My last post talked about the tension of questioning God. If we are lucky we have grown up in a spiritual situation that allowed us to question faith with security – to know that questions are the heart of seeking God.
But often we come unstuck when someone questions us. We question ourselves all the time, but from others it can feel like we need to get our answer ‘right’ and this can be an obstacle to embracing the tension or healing conflict.
The next three posts are about allowing certain types of questions: starting with why questioning God can be helpful, moving through discussion of being challenged ourselves, and then finally into how we might practically lay down our barriers to help hear ideas different to our own.
As always I start with my own experience – but this time I’ll do some Bible! (I haven’t talked much Bible so its about time!)
I’ve been struck by the language I have used for questioning so far. Often we talk about ‘questioning our faith’ rather than ‘questioning God’ or ‘questioning our tradition/church’. Our language implies that the issue is our own understanding or our own experience. We center ourselves and we see the problem as ours to fix.
With the issue of questioning God I can see where it comes from – God is perfect, and God’s perfection is key to many peoples primary understanding of who God is to such an extent that questioning that perfection would be one of those strands (that I have mentioned before) where we wonder -if we pull it might the whole thing unravel? But in my life and travelling with my illness I have had to become ok with questioning God themself* and with questioning my tradition/church on their attitudes. I have gone through blaming myself for my illness, and I did not cause it, and so I needed to be ok with throwing the question directly at God – Why?
To deal with such a question requires me to feel safe enough with God, and the idea that that I can ask a question that is in many ways accusatory? For in asking ‘why?’ I am confronting the deep fear that this is a negative thing and God might have done it – if I go into this conversation with God assuming that I am the problem because it cant be God that did something bad, I am not truly asking the question and maybe I will not get the answer I need. I wonder if I am actually allowed to ask that question honestly. I think that being able to fully ask the question enables me to hear God’s full answer about my illness, whereas if I only as ‘what did I do wrong?’ or pretend that God must be perfect so my understanding is at fault, I’m not actually listening to God or allowing God to fully answer.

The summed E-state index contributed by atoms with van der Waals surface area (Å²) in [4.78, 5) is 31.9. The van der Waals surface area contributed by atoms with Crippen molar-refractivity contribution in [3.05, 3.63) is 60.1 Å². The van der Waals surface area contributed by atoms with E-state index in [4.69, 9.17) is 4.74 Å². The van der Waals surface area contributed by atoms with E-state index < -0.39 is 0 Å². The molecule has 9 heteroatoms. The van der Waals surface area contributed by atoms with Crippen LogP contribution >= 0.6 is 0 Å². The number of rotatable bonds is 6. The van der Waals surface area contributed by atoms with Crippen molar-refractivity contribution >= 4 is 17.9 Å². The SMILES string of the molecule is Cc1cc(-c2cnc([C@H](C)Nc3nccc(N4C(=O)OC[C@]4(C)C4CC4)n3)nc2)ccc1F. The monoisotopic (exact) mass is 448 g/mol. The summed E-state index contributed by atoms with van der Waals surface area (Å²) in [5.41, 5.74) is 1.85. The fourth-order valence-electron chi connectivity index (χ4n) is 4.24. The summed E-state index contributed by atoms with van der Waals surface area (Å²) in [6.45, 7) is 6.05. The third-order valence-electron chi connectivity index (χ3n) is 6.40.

I’m not saying that God is not perfect – please don’t misread this – my point is rather that we have to be allowed to query the perfection of God, particularly in conversation with God, to be able to hear the answer we need. True communication must be honest. The Hebrew bible is littered with people who wrestle with God for either their rights or understanding and our gospels contain stories of people challenging Jesus goodness directly because it is knowing God that gives the freedom to have a real conversation.
I want to take a moment to think of one woman who threw her grief at Jesus. Lets do some biblical study:
In John 11 Martha says to Jesus “Lord, If you had been here, [lazarus] would not have died.” Because we have been reading John’s gospel we are privy to Jesus declaration to his disciples that Lazarus is going to be all right that that this is for the glory of God. We often read Martha’s speech as a statement with little emotion – lazarus would not have died, and even now you could ask God an he would change it.
But Martha is not in on Jesus plan as we are. Mary we are told is at home in mourning. The family all consider Lazarus dead, and the fact that Jesus did not come when asked but waited for days is manifested in this statement of grief. Martha does not even wait for Jesus to arrive at the house, she goes out to Jesus and throws her grief and anger at him. “If you had been here he would not be dead! And you could change this now if you wanted!” We underestimate Martha’s relationship and faith if we do not see it from her moment of grief. She does not meekly say ‘I know you are the son of God so this must be God’s will’ rather because she knows the Jesus is the Messiah, the Son of God, she feels able to express her grief and frustration at the event.